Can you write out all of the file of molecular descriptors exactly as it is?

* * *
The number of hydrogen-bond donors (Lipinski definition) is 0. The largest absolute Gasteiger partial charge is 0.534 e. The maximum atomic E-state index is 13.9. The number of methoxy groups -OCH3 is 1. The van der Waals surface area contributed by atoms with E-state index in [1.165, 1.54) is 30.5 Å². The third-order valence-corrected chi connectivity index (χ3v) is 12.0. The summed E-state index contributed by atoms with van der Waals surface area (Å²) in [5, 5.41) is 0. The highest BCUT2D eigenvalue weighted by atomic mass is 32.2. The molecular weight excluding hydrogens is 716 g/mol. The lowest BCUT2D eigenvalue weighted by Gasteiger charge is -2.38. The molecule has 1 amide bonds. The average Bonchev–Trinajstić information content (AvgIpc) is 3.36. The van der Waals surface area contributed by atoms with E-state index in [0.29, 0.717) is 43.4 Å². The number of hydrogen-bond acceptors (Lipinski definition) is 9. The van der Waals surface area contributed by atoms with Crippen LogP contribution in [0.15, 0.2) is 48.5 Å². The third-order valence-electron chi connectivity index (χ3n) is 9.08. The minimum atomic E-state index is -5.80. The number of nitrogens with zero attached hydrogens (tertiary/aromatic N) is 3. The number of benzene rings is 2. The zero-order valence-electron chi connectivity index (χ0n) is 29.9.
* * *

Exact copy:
The number of hydrogen-bond donors (Lipinski definition) is 0. The largest absolute Gasteiger partial charge is 0.534 e. The maximum atomic E-state index is 13.9. The number of methoxy groups -OCH3 is 1. The van der Waals surface area contributed by atoms with E-state index in [1.165, 1.54) is 30.5 Å². The third-order valence-corrected chi connectivity index (χ3v) is 12.0. The summed E-state index contributed by atoms with van der Waals surface area (Å²) in [5, 5.41) is 0. The highest BCUT2D eigenvalue weighted by atomic mass is 32.2. The molecular weight excluding hydrogens is 716 g/mol. The lowest BCUT2D eigenvalue weighted by Gasteiger charge is -2.38. The molecule has 1 amide bonds. The average Bonchev–Trinajstić information content (AvgIpc) is 3.36. The van der Waals surface area contributed by atoms with E-state index in [0.29, 0.717) is 43.4 Å². The number of hydrogen-bond acceptors (Lipinski definition) is 9. The van der Waals surface area contributed by atoms with Crippen LogP contribution in [0.15, 0.2) is 48.5 Å². The third-order valence-electron chi connectivity index (χ3n) is 9.08. The minimum atomic E-state index is -5.80. The number of nitrogens with zero attached hydrogens (tertiary/aromatic N) is 3. The number of benzene rings is 2. The zero-order valence-electron chi connectivity index (χ0n) is 29.9.